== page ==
Lost and Found

When I found out I had received a Fulbright grant for 2011-2012, I was thrilled, of course - who wouldn't be? Not only did I have the promise of funding; "name-dropping" the award opened doors that had been, if not entirely shut, at least only very tentatively ajar, and I now had a whole new support system to help me navigate the application process and, later on, prepare to move to the US.

And so I ended up - ironically, some have said - from one cold place to another. Ann Arbor, MI, is no New York City, but there are moments when I can't deny its homey charm and yes, the comfort of a familiar climate. I was quickly swept up by the hectic pace of graduate studies at the University of Michigan and was secretly almost grateful the Michigan Fulbright chapter organizes events at a steady but not-too-frequent rate.

Little did I know that dragging my tired and stressed-out self to a couple of Fulbright events would turn out to teach me more about the organization than all the information sessions I'd participated in and all the websites I'd pored over.

The first one was a Thanksgiving party organized by the local Fulbright chapter. My first reaction on arrival was of naïve shock: there's so many of us! Our party took place in a large barn-looking building that I was assured used to function as a meeting place for farming communities. As we paired up for an enthusiastic albeit chaotic attempt at line dancing, we filled up the entire building. I had imagined I was one of few foreigners choosing the Midwest over warmer climes, but I was proven sorely mistaken. In the terrible clatter of our feet hitting the floor all to a different beat - I told you we were hopeless - there was a more comforting undertone: here we were, all a little bit lost but willing to give it our best effort. In a way, this is how I'd felt for much of the year, and sharing this moment reminded me that I'm not alone in this beautiful, strange state where people hold up their hand like a mitten to show you where they're from and lemonade is called "paahp".

My second realization of the true value of Fulbright came at an Enrichment Seminar in Nashville. Again, I was amazed by our sheer numbers but was a bit more prepared this time. The three days blur into a pleasant haze of meeting people, learning about US politics and visiting culturally significant places (including a honky-tonk bar!). What stands out, however, are a couple of moments. I started talking with a fellow grantee from a little country he was convinced I wouldn't be able to locate on the map. He turned out to be right (although I came pretty close), and I will keep the place a secret. For what he told me next made me appreciate Fulbright more than any and all info sessions, approving nods from professors, or smooth visa application processes ever could. He told me that in his home country, Fulbright was the only grant that was not for sale by corrupt administrators. For someone without connections or wealth, it was the only opportunity to get funding for international studies. For him, a Fulbright was a unique opportunity in the absolute, truest, most literal sense of the word.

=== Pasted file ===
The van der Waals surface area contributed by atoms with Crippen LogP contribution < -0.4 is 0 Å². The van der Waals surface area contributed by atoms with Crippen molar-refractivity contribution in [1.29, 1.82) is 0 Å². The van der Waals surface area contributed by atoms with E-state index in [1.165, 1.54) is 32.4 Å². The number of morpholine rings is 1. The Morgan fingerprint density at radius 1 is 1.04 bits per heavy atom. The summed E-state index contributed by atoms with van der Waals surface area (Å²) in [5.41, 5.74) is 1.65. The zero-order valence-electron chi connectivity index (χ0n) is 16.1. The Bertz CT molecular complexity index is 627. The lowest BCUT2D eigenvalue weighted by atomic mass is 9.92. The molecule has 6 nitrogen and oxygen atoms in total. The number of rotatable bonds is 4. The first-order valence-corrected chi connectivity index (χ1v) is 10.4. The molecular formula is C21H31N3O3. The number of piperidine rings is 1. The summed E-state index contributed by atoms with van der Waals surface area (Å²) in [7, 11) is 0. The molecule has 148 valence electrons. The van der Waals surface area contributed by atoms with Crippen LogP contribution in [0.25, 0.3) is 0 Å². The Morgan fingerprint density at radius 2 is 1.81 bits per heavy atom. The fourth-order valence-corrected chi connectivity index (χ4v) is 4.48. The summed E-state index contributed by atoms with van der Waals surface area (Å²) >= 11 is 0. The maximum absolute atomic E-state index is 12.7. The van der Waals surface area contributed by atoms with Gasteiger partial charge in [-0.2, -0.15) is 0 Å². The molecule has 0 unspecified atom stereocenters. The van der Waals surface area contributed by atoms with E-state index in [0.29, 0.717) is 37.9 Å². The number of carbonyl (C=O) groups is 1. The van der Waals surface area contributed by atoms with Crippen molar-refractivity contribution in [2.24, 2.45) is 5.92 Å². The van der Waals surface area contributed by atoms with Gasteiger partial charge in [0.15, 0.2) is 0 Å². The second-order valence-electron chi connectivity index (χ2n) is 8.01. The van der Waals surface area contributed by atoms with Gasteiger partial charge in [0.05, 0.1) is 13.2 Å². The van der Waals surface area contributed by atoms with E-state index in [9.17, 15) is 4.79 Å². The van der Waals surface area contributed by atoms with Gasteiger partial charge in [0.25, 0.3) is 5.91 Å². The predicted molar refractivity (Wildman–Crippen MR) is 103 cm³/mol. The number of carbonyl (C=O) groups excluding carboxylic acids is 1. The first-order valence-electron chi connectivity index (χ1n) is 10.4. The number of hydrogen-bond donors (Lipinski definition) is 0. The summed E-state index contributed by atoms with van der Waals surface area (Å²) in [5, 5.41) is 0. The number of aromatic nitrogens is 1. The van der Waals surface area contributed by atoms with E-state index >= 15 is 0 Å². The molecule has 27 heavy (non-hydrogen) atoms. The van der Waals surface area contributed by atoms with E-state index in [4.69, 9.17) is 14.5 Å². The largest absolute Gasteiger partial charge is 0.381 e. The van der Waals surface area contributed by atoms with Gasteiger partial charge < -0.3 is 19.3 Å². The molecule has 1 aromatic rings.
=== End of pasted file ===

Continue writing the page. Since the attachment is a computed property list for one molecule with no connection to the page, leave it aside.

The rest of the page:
Later on that night, we heard a moving speech by John Seigenthaler. He told us of his little grandson and telling him that it doesn't matter what we look like, who we love, or who we pray to - and the heartbreak of having to tell the boy he had been lying: no matter how he wished it wasn't so, all these things still do matter. As he said this, I heard someone behind me whisper a feverish, "Yes!" In that moment, bittersweet but tinged with hope, I finally truly understood the value of Fulbright and its mission.

Elina Salminen
ASLA-Fulbright Graduate Grantee 2011-2012

 

Published in the Fulbright Center News 1/2012